Where data are entered from paper records such as questionnaires or printed material, it may be useful to select a representative number of cells and check entered values against paper records as a form of quality assurance.

Organisation of data into tabular format in preparation for analyses

Organisation of data into tabular format.jpg

A variety of simple checks should be performed to try and detect errors and implausible or inconsistent values. Each column can be sorted and the top and bottom rows inspected to look for values that may be outliers or implausible (cow that weighs 45 kg).

Coding should be checked for all categorical variables. If sex is coded as M=male, MC=male castrate and F=female, then check to see if there are any cells with values that are not on this coding list. There may be cells entered as MF, male instead of M, heifer instead of female etc.

Often it is useful to examine two variables in combination for logic checks to detect problems like a female animal that is recorded as having been castrated, a non-pregnant animal recorded as having calved etc.

Developing the analytical approach

The design (way the data were collected) will inform the analytical approach. If the data were collected using a case-control study design then you should be planning to do 2x2 tables with odds ratios and possibly logistic regression to analyse the data. If the data were collected using a cross-sectional or cohort study design then you may be able to use 2x2 tables with relative risk measures and possibly other types of advanced analyses.

You should identify the outcomes of interest in the dataset, exposures or risk factors of interest and other variables that may be useful as confounders.

Complete descriptive or exploratory analyses. This may include simple summaries of the number of records in the dataset, description of each variable with coding system and type of data (continuous, ordinal, nominal or categorical), numbers of missing values in each variable, summary statistics for each variable (mean/median, counts by category etc), start and end date of data collection.

Simple analyses

2x2 tables (also called contingency tables or cross-tabulations) are simple and easy to perform and form the mainstay of initial analyses of field epidemiology data. Larger tables of attack rates can be produced for various risk factors.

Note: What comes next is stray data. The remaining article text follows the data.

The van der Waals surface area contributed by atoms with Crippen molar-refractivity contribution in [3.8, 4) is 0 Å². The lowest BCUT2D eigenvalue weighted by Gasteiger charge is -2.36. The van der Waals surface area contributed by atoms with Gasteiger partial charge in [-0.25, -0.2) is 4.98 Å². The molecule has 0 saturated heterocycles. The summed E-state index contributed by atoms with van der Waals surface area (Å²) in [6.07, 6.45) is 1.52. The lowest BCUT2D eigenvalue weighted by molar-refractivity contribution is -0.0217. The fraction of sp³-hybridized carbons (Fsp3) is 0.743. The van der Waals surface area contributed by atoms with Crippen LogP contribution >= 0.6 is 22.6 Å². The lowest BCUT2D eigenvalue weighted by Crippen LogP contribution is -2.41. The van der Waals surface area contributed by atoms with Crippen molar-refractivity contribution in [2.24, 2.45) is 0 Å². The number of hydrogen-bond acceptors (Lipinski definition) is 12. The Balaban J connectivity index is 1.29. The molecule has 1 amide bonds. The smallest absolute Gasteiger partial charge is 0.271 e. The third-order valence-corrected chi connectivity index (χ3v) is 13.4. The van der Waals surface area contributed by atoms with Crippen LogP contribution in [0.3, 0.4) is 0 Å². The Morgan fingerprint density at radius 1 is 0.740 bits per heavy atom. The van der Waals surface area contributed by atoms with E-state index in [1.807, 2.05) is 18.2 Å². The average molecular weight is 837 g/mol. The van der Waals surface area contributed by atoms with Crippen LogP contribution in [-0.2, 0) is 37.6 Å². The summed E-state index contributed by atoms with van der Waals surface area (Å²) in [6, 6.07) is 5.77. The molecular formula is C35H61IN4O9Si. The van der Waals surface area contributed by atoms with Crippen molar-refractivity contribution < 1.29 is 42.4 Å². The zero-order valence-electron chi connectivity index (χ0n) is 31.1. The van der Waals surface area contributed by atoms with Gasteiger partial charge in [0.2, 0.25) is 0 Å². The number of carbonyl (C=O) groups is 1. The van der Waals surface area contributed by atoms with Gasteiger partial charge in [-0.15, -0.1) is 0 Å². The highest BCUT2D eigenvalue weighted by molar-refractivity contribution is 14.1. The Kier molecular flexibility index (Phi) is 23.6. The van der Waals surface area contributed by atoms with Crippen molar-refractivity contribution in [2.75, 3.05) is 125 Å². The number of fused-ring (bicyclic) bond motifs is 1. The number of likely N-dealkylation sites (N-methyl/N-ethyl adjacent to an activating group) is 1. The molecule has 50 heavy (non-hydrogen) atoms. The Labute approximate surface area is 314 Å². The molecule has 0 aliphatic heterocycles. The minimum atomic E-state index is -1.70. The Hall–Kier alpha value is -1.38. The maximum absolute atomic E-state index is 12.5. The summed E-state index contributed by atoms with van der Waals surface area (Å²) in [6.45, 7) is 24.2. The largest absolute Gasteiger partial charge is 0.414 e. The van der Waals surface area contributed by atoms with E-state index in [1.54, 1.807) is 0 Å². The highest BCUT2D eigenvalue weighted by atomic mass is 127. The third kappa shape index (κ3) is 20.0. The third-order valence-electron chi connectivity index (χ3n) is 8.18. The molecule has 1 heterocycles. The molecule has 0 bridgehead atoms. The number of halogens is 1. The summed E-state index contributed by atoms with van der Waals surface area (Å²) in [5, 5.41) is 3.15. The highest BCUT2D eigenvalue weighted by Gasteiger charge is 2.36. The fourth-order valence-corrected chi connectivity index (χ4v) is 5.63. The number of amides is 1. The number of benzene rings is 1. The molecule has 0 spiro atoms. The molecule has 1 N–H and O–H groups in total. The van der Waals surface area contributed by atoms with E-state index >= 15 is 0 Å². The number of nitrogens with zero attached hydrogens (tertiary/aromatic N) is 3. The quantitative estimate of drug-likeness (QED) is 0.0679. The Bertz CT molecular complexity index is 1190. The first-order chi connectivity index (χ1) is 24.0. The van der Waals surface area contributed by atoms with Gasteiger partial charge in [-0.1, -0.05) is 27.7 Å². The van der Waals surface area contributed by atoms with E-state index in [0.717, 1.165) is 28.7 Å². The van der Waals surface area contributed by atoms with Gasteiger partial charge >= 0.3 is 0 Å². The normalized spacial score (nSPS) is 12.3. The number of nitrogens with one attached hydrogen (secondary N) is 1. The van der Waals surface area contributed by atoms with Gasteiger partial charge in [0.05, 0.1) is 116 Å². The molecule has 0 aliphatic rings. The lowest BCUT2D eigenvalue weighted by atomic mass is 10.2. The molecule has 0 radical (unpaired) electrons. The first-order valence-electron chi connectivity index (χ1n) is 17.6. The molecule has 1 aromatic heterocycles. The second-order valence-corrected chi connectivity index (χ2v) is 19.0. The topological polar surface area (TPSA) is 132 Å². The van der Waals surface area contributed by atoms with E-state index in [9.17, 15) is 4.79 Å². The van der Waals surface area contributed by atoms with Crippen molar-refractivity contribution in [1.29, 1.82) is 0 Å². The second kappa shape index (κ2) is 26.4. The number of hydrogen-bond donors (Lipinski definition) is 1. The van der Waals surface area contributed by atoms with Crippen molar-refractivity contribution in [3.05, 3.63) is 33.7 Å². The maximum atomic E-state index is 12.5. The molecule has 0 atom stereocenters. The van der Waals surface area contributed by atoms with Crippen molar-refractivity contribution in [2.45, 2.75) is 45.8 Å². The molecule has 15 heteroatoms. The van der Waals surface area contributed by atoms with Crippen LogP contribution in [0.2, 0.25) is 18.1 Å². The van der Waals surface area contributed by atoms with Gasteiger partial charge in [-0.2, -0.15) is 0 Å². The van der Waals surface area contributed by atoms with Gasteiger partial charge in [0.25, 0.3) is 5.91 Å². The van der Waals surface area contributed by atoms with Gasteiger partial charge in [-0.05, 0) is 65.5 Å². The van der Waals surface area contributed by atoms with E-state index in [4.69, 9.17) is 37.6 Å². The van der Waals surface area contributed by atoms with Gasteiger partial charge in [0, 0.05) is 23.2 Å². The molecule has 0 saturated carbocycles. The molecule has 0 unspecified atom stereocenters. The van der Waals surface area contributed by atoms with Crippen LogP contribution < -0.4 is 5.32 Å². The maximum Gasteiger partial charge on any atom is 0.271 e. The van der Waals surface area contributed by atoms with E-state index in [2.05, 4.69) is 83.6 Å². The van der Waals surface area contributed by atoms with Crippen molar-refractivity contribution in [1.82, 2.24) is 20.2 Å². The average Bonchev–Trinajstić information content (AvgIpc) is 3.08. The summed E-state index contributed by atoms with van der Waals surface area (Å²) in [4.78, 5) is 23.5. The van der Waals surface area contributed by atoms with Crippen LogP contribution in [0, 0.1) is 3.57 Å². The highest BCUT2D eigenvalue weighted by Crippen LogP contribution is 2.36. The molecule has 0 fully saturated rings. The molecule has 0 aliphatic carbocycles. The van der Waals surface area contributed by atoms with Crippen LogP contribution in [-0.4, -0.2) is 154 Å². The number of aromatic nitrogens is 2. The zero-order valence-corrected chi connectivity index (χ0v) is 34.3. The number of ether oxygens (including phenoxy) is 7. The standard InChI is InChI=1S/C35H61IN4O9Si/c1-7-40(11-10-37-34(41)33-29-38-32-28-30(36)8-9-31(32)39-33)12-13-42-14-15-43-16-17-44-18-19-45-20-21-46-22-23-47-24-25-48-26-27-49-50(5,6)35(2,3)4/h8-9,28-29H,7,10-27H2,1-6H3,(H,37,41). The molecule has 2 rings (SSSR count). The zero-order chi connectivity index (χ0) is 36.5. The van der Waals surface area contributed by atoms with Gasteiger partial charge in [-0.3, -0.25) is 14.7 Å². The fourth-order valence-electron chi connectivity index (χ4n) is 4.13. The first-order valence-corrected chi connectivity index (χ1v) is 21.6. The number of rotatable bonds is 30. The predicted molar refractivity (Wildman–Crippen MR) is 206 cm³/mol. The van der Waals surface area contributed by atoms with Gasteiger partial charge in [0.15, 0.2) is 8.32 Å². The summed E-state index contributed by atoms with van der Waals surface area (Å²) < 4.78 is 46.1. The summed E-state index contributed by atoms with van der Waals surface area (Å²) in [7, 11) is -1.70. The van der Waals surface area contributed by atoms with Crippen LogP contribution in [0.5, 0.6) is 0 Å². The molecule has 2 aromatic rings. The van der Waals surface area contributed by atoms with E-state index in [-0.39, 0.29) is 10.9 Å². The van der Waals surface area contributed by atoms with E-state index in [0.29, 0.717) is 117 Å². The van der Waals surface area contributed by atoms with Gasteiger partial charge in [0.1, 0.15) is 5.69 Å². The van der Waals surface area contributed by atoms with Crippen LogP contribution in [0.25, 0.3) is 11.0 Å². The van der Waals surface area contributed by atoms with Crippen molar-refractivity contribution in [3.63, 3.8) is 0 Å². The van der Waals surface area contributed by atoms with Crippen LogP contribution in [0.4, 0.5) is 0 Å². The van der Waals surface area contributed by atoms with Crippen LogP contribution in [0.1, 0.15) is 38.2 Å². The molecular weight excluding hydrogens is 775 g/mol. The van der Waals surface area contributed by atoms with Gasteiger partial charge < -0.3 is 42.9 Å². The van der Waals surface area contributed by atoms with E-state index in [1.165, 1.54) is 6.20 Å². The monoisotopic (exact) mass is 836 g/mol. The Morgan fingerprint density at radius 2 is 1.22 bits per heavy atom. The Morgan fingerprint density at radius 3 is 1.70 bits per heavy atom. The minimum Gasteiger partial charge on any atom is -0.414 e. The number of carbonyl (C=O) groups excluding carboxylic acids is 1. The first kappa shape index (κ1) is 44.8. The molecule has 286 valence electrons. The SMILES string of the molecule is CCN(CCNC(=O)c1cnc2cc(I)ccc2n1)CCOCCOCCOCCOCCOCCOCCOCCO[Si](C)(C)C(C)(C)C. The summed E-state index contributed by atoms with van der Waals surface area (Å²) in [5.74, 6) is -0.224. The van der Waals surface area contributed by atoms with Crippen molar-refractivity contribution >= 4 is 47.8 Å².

Where data can be structured into a binary coding for disease (disease present, disease absent) and where the risk factor under consideration can also be classified using a binary approach (absent or present), then counts of the number of animals in each of these combinations can be entered into a 2x2 table and analysed to produce either odds ratio or relative risk estimates and associated confidence intervals and p-values.

Statistical tests provide a p-value (probability) that is interpreted as the likelihood of obtaining the results by chance alone if there was no association between risk factor and disease. Where the p-value is greater than a defined threshold, (alpha=0.05 or in some cases 0.1), we interpret the findings as not-significant and as indicating that the result could have occurred by chance alone and that the evidence does not support an association between the risk factor and disease. When the p-value is less than the threshold then we interpret the finding as significant and as indicating that there is an association between the risk factor and disease.

It is important to note that sometimes statistical tests return a non-significant finding even though the factor may be associated with disease. This is more likely to occur when the sample size is small. Small sample size alone should not interfere with the point estimate of an OR or RR though it may affect the confidence interval and the p-value.

From an epidemiological perspective, estimates and confidence intervals and unadjusted screening tests (relative risks or odds ratios) may be more useful than technically more advanced multivariable statistical analyses. This is particularly the case in the early stages of a complex disease investigation. Over time as more carefully planned studies are designed and implemented then advanced analyses may be more appropriate but these will generally take time to plan and perform.

It is also important to note that statistical significance or meaningful RR or OR estimates do not necessarily provide proof of causation. They provide evidence of statistical association. Where there is care and attention in the design of the study you may have more confidence in the causal interpretation of the results of statistical tests.

More advanced statistical analyses

Statistical advice should be sought before proceeding to more advanced analyses.